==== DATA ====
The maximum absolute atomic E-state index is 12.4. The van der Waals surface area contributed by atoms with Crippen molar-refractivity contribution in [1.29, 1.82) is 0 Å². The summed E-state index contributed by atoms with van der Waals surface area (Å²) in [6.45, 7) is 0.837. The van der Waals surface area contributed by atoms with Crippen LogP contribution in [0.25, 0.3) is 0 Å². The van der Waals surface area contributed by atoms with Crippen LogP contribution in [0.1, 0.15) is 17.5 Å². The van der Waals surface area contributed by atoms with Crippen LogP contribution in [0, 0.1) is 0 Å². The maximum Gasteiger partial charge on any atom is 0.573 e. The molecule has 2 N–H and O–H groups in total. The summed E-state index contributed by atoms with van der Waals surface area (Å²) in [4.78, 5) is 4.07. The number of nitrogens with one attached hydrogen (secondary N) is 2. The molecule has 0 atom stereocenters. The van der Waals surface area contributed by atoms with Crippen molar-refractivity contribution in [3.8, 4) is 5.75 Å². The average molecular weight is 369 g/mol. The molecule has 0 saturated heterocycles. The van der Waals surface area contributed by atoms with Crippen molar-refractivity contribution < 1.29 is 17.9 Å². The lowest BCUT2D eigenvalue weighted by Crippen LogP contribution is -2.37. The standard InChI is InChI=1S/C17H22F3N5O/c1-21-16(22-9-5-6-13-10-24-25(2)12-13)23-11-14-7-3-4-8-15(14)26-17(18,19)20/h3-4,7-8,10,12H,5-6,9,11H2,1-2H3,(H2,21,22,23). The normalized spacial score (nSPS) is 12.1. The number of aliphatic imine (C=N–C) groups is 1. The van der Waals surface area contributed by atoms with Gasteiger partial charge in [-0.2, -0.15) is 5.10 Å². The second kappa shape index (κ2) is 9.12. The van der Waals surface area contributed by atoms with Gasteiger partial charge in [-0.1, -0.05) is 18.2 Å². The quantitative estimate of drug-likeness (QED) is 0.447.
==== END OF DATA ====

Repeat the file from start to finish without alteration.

The maximum absolute atomic E-state index is 12.4. The van der Waals surface area contributed by atoms with Crippen molar-refractivity contribution in [1.29, 1.82) is 0 Å². The summed E-state index contributed by atoms with van der Waals surface area (Å²) in [6.45, 7) is 0.837. The van der Waals surface area contributed by atoms with Crippen LogP contribution in [0.25, 0.3) is 0 Å². The van der Waals surface area contributed by atoms with Crippen LogP contribution in [0.1, 0.15) is 17.5 Å². The van der Waals surface area contributed by atoms with Crippen LogP contribution in [0, 0.1) is 0 Å². The maximum Gasteiger partial charge on any atom is 0.573 e. The molecule has 2 N–H and O–H groups in total. The summed E-state index contributed by atoms with van der Waals surface area (Å²) in [4.78, 5) is 4.07. The number of nitrogens with one attached hydrogen (secondary N) is 2. The molecule has 0 atom stereocenters. The van der Waals surface area contributed by atoms with Crippen molar-refractivity contribution in [3.8, 4) is 5.75 Å². The average molecular weight is 369 g/mol. The molecule has 0 saturated heterocycles. The van der Waals surface area contributed by atoms with Crippen molar-refractivity contribution < 1.29 is 17.9 Å². The lowest BCUT2D eigenvalue weighted by Crippen LogP contribution is -2.37. The standard InChI is InChI=1S/C17H22F3N5O/c1-21-16(22-9-5-6-13-10-24-25(2)12-13)23-11-14-7-3-4-8-15(14)26-17(18,19)20/h3-4,7-8,10,12H,5-6,9,11H2,1-2H3,(H2,21,22,23). The normalized spacial score (nSPS) is 12.1. The number of aliphatic imine (C=N–C) groups is 1. The van der Waals surface area contributed by atoms with Gasteiger partial charge in [-0.2, -0.15) is 5.10 Å². The second kappa shape index (κ2) is 9.12. The van der Waals surface area contributed by atoms with Gasteiger partial charge in [-0.1, -0.05) is 18.2 Å². The quantitative estimate of drug-likeness (QED) is 0.447.